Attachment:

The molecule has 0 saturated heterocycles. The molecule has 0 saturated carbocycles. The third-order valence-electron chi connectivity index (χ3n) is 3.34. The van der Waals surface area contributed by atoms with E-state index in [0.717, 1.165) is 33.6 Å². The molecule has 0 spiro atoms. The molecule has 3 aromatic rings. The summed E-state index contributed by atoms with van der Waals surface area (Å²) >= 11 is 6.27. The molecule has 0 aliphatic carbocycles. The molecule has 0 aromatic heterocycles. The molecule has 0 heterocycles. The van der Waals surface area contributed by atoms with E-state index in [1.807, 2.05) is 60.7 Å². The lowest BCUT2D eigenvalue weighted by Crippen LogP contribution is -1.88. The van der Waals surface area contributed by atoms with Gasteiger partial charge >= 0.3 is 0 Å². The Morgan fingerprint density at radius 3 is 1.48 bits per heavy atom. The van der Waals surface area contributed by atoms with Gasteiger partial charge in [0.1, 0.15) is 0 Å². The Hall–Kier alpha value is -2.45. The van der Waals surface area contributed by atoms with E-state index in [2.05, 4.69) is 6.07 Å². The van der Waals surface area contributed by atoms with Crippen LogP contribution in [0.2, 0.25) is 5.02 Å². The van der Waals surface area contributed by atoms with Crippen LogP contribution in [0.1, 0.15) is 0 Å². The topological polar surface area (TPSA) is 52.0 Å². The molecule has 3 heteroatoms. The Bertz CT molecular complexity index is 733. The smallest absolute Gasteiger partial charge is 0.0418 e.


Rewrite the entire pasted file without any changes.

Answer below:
The molecule has 0 saturated heterocycles. The molecule has 0 saturated carbocycles. The third-order valence-electron chi connectivity index (χ3n) is 3.34. The van der Waals surface area contributed by atoms with E-state index in [0.717, 1.165) is 33.6 Å². The molecule has 0 spiro atoms. The molecule has 3 aromatic rings. The summed E-state index contributed by atoms with van der Waals surface area (Å²) >= 11 is 6.27. The molecule has 0 aliphatic carbocycles. The molecule has 0 aromatic heterocycles. The molecule has 0 heterocycles. The van der Waals surface area contributed by atoms with E-state index in [1.807, 2.05) is 60.7 Å². The lowest BCUT2D eigenvalue weighted by Crippen LogP contribution is -1.88. The van der Waals surface area contributed by atoms with Gasteiger partial charge >= 0.3 is 0 Å². The Morgan fingerprint density at radius 3 is 1.48 bits per heavy atom. The van der Waals surface area contributed by atoms with Gasteiger partial charge in [0.1, 0.15) is 0 Å². The Hall–Kier alpha value is -2.45. The van der Waals surface area contributed by atoms with E-state index in [2.05, 4.69) is 6.07 Å². The van der Waals surface area contributed by atoms with Crippen LogP contribution in [0.2, 0.25) is 5.02 Å². The van der Waals surface area contributed by atoms with Crippen LogP contribution in [0.1, 0.15) is 0 Å². The topological polar surface area (TPSA) is 52.0 Å². The molecule has 3 heteroatoms. The Bertz CT molecular complexity index is 733. The smallest absolute Gasteiger partial charge is 0.0418 e.